"Luinesque" brings to mind the adjective Van tries to form as he speaks to Lucette:

'Your hat,' he said, 'is positively lautremontesque - I mean, lautrecaquesque - no, I can't form the adjective.' (3.3)

In that scene Lucette is compared to Blok's Incognita:

He [Van] headed for the bar, and as he was in the act of wiping the lenses of his black-framed spectacles, made out, through the optical mist (Space's recent revenge!), the girl whose silhouette he recalled having seen now and then (much more distinctly!) ever since his pubescence, passing alone, drinking alone, always alone, like Blok's Incognita. (ibid.)

"In vino veritas!" cry out p'yanitsy s glazami krolikov (the drunks with the eyes of rabbits) in Blok's poem.

During the family dinner at Ardis Demon mentions chelovek (the servant) s glazami who should see Dr Krolik:

'Marina,' murmured Demon at the close of the first course. 'Marina,' he repeated louder. 'Far from me' (a locution he favored) 'to criticize Dan's taste in white wines or the manners de vos domestiques. You know me, I'm above all that rot, I'm...' (gesture); 'but, my dear,' he continued, switching to Russian, 'the chelovek who brought me the pirozhki - the new man, the plumpish one with the eyes (s glazami) -'
'Everybody has eyes,' remarked Marina drily.
'Well, his look as if they were about to octopus the food he serves. But that's not the point. He pants, Marina! He suffers from some kind of odishka (shortness of breath). He should see Dr Krolik. It's depressing. It's a rhythmic pumping pant. It made my soup ripple.'
'Look, Dad,' said Van, 'Dr Krolik can't do much, because, as you know quite well, he's dead, and Marina can't tell her servants not to breathe, because, as you also know, they're alive.'
'The Veen wit, the Veen wit,' murmured Demon.
'Exactly,' said Marina. 'I simply refuse to do anything about it. Besides poor Jones is not at all asthmatic, but only nervously eager to please. He's as healthy as a bull and has rowed me from Ardisville to Ladore and back, and enjoyed it, many times this summer. You are cruel, Demon. I can't tell him "ne pikhtite," as I can't tell Kim, the kitchen boy, not to take photographs on the sly - he's a regular snap-shooting fiend, that Kim, though otherwise an adorable, gentle, honest boy; nor can I tell my little French maid [Blanche] to stop getting invitations, as she somehow succeeds in doing, to the most exclusive bals masques in Ladore.' (1.38)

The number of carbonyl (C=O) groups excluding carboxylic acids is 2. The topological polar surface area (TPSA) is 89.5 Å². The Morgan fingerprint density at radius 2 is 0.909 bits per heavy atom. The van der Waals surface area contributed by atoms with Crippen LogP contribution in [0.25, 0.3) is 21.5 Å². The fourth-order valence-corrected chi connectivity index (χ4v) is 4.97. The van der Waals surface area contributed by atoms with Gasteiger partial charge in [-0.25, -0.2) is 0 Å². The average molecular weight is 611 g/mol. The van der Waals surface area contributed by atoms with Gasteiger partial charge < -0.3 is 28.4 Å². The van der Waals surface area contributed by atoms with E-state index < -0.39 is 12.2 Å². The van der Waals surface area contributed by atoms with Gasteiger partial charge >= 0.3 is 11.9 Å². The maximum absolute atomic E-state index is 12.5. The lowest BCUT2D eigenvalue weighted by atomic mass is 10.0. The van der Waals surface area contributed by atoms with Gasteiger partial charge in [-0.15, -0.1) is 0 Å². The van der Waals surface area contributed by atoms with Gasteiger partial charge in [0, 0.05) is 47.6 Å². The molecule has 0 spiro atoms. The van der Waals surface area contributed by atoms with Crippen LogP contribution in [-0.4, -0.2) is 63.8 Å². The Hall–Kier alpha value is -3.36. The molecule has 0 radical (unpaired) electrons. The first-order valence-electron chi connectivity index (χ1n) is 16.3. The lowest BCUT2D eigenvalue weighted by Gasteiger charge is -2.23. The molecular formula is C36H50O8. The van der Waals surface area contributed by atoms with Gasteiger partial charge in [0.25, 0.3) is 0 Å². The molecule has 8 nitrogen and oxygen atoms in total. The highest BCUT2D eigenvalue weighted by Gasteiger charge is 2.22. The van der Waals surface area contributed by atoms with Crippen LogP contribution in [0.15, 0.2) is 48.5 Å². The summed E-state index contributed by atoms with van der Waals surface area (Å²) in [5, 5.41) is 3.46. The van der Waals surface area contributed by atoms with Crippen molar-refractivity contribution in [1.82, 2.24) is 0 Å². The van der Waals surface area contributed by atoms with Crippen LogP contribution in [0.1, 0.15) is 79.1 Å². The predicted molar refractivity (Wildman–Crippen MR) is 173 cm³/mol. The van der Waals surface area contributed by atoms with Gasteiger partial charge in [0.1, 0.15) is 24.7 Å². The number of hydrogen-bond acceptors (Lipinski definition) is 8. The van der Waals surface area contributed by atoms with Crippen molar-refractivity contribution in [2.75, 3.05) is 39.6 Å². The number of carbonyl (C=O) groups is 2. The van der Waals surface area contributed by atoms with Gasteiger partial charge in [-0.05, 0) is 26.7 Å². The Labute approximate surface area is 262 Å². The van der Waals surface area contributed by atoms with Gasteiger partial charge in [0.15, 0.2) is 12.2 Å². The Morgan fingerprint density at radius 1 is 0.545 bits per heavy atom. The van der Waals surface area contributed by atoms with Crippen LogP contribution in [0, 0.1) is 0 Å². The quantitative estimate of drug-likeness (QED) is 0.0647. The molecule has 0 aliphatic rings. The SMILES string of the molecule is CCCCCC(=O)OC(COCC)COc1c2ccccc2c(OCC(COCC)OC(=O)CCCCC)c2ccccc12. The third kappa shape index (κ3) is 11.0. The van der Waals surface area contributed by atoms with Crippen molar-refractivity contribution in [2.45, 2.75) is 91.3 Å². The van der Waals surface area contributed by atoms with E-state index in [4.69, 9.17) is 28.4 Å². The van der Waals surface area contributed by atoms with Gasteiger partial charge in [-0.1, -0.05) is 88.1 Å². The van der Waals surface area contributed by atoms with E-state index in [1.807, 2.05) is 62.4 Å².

It is Jones who later becomes a policeman in Ladore and who helps Van to blind Kim Beauharnais:

'But, you know, there's one thing I regret,' she [Ada] added: 'Your use of an alpenstock to release a brute's fury - not yours, not my Van's. I should never have told you about the Ladore policeman. You should never have taken him into your confidence, never connived with him to burn those files - and most of Kalugano's pine forest. Eto unizitel'no (it is humiliating).'
'Amends have been made,' replied fat Van with a fat man's chuckle. 'I'm keeping Kim safe and snug in a nice Home for Disabled Professional People, where he gets from me loads of nicely brailled books on new processes in chromophotography.' (2.11)

Kalugano blends Kaluga with Lugano, a city in Switzerland. Lugano is mentioned in La Veneziana:

"Lugano, Como, Venice...," he [Simpson] murmured as he sat on the bench under a soundless hazelnut tree, and right away he heard the subdued plashing of sunny towns, and then, closer, the tinkling of bells, the whistle of pigeon wings, a high-pitched laugh of akin to the laugh of Maureen, and the ceaseless shuffling of unseen passerby. (chapter 2)

Como brings to mind one of Van's and Ada's ancestors: